As I mentioned in my previous artistic themes post, fairy tales has always captivated me. As an adult, they still hold a certain allure for me that is difficult to explain. Aesthetically, I love the iconographic associations we all have with very basic fairy tale imagery—a half eaten apple, a red cloak, a glass slipper, or a deliciously edible cottage. The faintest resemblance to anything of this nature automatically provokes thoughts pertaining to that fairy tale world which has been so deeply ingrained within many of us since childhood. I am also interested in the subtle implications and lessons conveyed to children through these stories. These stories stimulate young imaginations while instilling a strong sense of wrong and right. Good versus evil is a prominent theme in these stories, convincing young children that while fire-breathing dragons, beautiful fairy princesses, and magical kingdoms may only exist within their vivid imaginations, decisions pertaining to right and wrong are made each day. People need to be honest and fair, everything is clearly on one side or the other, with none of real life’s circumstantial ambiguities. Through these stories we teach children life is fair when they are good, we teach them that good will always triumph, and evil will never prevail. Fairy tales provide children with cautionary tales, for example, don’t talk to strangers—or else a scary wolf will more than likely eat your beloved sickly grandmother?
These pages contain imagery representing my aforementioned fairy tale fascination combined with my understanding of contemporary culture, societal expectations and my own feminist tendencies. I have an innocent naivety within me that appreciates the simplicity of good always triumphing over evil, the restoration of justice during troubled times, the romance of unending love, and the safety of happily ever after. It is all so happy, innocent and charming, yet I can’t help but feel my childhood stories have intentionally deceived me. As all adults know, life isn’t fair. As disheartening as it is, far more often then not—it seems evil does win. Evil doesn’t have those irritating morals, and pesky integrity forcing him to fight fair.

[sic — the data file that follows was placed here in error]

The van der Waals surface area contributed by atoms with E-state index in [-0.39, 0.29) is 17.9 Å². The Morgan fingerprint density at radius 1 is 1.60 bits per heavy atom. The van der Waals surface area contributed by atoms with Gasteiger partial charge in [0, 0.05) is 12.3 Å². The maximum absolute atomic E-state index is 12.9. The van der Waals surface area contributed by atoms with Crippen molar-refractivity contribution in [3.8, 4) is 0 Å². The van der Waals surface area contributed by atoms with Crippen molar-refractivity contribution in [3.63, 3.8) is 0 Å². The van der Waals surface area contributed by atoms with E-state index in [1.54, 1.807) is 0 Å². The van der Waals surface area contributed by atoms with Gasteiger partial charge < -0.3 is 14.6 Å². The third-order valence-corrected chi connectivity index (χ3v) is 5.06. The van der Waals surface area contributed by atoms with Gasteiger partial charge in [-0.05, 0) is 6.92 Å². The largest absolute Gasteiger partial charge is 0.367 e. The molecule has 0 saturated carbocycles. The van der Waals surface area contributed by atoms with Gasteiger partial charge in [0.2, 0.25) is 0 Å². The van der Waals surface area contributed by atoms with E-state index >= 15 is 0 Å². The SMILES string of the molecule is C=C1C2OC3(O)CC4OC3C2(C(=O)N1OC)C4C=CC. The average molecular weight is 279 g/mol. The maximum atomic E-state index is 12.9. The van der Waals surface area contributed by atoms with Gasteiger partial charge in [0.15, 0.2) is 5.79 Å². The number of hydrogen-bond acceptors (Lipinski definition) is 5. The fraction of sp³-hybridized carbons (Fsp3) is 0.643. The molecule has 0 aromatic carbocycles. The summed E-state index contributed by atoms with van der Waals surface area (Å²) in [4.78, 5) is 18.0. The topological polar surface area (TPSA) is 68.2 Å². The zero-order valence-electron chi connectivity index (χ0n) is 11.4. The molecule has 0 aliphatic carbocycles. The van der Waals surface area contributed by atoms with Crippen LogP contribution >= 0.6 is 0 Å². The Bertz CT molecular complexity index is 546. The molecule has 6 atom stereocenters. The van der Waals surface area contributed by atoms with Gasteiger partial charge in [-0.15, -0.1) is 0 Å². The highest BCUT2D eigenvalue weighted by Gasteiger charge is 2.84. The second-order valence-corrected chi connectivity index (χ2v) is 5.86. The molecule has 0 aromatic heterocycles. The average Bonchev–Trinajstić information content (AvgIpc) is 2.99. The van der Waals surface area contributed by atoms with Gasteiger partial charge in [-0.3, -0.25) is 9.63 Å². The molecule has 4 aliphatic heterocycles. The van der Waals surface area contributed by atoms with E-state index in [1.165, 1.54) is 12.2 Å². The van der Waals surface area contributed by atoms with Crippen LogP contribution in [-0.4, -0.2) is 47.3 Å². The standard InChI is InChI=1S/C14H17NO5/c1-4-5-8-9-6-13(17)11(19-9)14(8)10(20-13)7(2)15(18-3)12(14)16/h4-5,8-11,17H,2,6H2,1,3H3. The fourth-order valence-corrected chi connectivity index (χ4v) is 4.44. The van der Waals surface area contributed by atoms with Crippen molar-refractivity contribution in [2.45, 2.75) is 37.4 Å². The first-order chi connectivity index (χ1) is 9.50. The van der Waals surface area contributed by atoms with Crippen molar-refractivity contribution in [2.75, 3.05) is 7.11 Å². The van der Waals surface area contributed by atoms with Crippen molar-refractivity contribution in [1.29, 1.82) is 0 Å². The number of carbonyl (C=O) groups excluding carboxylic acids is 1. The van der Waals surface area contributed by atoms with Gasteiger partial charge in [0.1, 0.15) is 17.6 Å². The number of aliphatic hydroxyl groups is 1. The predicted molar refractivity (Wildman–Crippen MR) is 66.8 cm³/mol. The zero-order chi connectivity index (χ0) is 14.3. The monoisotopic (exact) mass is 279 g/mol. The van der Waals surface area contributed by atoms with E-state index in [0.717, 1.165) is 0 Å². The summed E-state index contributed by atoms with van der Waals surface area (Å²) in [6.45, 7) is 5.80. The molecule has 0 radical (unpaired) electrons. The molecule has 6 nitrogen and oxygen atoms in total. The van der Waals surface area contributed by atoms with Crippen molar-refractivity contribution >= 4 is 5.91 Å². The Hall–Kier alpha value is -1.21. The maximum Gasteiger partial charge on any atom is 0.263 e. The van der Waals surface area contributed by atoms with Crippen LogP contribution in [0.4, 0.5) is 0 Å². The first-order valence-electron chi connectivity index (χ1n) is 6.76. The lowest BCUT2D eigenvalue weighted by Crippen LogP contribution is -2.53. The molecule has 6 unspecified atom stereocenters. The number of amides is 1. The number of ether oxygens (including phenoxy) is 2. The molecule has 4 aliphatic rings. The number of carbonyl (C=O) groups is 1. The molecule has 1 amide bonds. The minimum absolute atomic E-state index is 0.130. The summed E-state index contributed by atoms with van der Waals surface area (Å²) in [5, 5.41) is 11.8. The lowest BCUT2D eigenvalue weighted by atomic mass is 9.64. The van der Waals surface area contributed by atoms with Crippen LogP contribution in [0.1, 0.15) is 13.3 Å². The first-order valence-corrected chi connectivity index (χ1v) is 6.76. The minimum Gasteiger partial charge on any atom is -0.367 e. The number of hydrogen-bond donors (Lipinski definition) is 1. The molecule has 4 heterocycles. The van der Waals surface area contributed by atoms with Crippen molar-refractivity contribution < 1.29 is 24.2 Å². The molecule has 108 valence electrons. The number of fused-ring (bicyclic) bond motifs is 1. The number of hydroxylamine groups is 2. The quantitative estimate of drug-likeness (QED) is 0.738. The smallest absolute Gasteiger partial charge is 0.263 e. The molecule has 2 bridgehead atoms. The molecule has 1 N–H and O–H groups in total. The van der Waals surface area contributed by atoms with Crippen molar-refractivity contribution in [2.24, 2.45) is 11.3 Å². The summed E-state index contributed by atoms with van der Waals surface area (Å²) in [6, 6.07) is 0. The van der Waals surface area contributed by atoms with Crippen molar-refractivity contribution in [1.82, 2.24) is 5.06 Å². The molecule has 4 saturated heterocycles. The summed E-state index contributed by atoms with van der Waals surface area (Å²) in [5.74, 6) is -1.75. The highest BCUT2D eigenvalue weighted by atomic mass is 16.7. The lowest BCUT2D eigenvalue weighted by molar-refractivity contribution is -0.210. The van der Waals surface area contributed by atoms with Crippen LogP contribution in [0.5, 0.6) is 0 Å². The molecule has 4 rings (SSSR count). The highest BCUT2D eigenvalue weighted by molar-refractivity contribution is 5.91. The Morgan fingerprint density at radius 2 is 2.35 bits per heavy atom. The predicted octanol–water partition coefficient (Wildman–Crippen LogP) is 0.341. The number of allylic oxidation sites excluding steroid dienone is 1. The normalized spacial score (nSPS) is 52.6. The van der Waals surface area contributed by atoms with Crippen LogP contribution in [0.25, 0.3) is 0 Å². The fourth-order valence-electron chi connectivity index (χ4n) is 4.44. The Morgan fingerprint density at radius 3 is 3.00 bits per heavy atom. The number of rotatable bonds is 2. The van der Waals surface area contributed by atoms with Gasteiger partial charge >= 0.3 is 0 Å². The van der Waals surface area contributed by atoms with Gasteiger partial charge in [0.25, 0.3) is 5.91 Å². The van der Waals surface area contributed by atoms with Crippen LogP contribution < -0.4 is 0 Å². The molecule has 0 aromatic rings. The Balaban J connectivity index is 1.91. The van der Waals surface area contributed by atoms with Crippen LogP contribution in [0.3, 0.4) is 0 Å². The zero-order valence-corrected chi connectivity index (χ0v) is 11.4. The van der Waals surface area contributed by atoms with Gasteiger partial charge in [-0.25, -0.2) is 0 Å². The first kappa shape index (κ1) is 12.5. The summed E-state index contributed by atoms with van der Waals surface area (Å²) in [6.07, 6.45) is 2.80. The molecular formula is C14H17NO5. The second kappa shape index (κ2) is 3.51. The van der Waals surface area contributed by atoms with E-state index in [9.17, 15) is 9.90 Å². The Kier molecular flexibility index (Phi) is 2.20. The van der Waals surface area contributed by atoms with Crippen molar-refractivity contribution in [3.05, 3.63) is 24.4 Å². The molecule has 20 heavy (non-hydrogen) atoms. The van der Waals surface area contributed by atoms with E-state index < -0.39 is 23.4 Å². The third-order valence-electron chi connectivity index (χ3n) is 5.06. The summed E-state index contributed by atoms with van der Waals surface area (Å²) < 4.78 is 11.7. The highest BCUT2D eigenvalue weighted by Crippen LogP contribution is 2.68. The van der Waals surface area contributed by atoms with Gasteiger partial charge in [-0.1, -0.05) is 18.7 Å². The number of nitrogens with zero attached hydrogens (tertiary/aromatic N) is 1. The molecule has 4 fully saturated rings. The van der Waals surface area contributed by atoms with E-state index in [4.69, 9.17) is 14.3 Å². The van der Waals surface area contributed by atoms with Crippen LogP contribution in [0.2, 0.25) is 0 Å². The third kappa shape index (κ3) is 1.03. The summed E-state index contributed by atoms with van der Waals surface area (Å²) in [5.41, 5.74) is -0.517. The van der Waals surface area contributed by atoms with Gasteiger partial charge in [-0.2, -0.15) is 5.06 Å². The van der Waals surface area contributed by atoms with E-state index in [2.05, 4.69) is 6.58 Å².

I wanted to apply an element of reality to fairy tale themes. I explored this internal dichotomy and conflict between my childhood perceptions and my adult perspective. In real life, metaphorically speaking, sometimes lost children do get eaten by witches, fairy godmothers rarely arrive—or they arrive late at best.
My feminist perspective is evident in my pages based on The Frog Prince, Rapunzel, Snow White and The Princess and the Pea. These stories are centered around a main female character, but a female character who is incomplete until she has won the heart of her man. Each story is essentially a form of life conflict, she doesn’t have the prince, something happens, she gets her perfect husband (maybe something else happens?) and life is happy-ever-after from that moment on. By simply altering these tales with short phrases the entire message of the tales is changed, despite the familiar characters. The women make their own decisions for their lives—instead of life happening to them.